Book Image

RabbitMQ Essentials. - Second Edition

By : Lovisa Johansson, David Dossot
Book Image

RabbitMQ Essentials. - Second Edition

By: Lovisa Johansson, David Dossot

Overview of this book

RabbitMQ is an open source message queuing software that acts as a message broker using the Advanced Message Queuing Protocol (AMQP). This book will help you to get to grips with RabbitMQ to build your own applications with a message queue architecture. You’ll learn from the experts from CloudAMQP as they share what they've learned while managing the largest fleet of RabbitMQ clusters in the world. Following the case study of Complete Car, you’ll discover how you can use RabbitMQ to provide exceptional customer service and user experience, and see how a message queue architecture makes it easy to upgrade the app and add features as the company grows. From implementing simple synchronous operations through to advanced message routing and tracking, you’ll explore how RabbitMQ streamlines scalable operations for fast distribution. This book will help you understand the advantages of message queue architecture, including application scalability, resource efficiency, and user reliability. Finally, you’ll learn best practices for working with RabbitMQ and be able to use this book as a reference guide for your future app development projects. By the end of this book, you’ll have learned how to use message queuing software to streamline the development of your distributed and scalable applications.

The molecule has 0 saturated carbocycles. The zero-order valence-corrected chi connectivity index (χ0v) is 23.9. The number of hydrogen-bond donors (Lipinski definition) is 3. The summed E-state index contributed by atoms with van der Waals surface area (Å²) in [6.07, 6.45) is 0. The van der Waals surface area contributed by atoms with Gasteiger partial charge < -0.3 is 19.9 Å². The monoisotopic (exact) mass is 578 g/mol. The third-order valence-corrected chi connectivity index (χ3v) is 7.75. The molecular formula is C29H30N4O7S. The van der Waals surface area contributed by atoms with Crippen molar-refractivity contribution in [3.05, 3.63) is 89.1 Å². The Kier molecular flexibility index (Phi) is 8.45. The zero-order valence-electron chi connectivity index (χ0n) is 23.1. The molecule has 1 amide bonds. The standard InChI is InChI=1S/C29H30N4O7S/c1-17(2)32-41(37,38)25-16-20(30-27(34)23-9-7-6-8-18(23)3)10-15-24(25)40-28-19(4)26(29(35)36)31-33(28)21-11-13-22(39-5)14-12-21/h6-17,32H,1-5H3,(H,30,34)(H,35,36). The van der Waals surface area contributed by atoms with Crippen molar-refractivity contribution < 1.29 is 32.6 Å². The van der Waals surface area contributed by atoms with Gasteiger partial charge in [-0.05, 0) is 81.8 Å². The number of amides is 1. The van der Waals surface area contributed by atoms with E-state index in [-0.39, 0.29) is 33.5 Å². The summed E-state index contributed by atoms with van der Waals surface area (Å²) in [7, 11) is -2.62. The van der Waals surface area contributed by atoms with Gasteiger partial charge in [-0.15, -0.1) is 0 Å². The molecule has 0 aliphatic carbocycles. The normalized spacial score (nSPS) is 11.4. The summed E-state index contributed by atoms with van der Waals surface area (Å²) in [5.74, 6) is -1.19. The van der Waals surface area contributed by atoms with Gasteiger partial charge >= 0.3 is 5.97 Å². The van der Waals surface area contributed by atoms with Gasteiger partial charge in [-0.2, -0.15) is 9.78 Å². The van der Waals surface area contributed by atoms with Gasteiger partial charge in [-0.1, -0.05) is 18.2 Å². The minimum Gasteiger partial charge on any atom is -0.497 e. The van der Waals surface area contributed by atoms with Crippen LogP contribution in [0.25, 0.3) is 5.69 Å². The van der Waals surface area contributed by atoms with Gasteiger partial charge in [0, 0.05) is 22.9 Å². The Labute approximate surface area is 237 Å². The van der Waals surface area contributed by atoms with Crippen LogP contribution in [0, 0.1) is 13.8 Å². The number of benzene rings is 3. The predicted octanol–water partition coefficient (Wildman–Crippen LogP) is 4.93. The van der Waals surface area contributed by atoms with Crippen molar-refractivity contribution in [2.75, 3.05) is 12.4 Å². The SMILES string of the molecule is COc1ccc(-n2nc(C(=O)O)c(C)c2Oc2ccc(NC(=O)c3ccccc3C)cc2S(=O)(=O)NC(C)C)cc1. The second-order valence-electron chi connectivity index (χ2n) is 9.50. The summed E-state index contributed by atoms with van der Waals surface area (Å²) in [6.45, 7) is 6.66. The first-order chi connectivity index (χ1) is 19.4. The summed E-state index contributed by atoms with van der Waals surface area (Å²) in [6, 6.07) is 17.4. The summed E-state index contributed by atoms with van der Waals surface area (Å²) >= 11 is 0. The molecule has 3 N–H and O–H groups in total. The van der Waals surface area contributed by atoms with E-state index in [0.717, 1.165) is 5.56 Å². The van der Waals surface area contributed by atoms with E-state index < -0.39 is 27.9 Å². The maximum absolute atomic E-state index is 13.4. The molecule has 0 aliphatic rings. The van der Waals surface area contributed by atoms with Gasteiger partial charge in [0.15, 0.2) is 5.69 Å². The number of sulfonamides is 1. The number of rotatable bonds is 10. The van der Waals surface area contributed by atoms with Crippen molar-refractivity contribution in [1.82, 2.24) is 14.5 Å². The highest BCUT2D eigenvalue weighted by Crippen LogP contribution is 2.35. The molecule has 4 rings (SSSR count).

Table of Contents (8 chapters)

Sending the first messages

The basic concept and initial setup has already been covered, so let's jump in and send the first messages!

First, let's take a look at the order_taxi method, which is in charge of sending messages for the initial car request:

def order_taxi(taxi, exchange)
payload = "example-message"
message_id = rand
exchange.publish(payload,
routing_key: taxi,
content_type: "application/json",
content_encoding: "UTF-8",
persistent: true,
message_id: message_id)
end

exchange = on_start(channel)
order_taxi("taxi.1", exchange)

order_taxi is going to be called every time a user wants to order a taxi. There is no guarantee that the addressee has ever logged into the system, so as far as the sender is concerned, it's impossible to be sure the destination queue exists. The safest path is to declare the queue on every message sent, bearing in mind that this declare operation is idempotent, so it will not do anything if the queue already exists. This may seem strange at first, but it's the sender's responsibility to ensure the addressee's queue exists if they want to be sure the message will not get lost.

This is a common pattern with AMQP when there is no strong happens-before relationship between events. Re-declaration is the way to go. Conversely, the check-then-act pattern is discouraged; trying to check the pre-existence of an exchange or a queue does not guarantee success in the typical distributed environment where AMQP is used.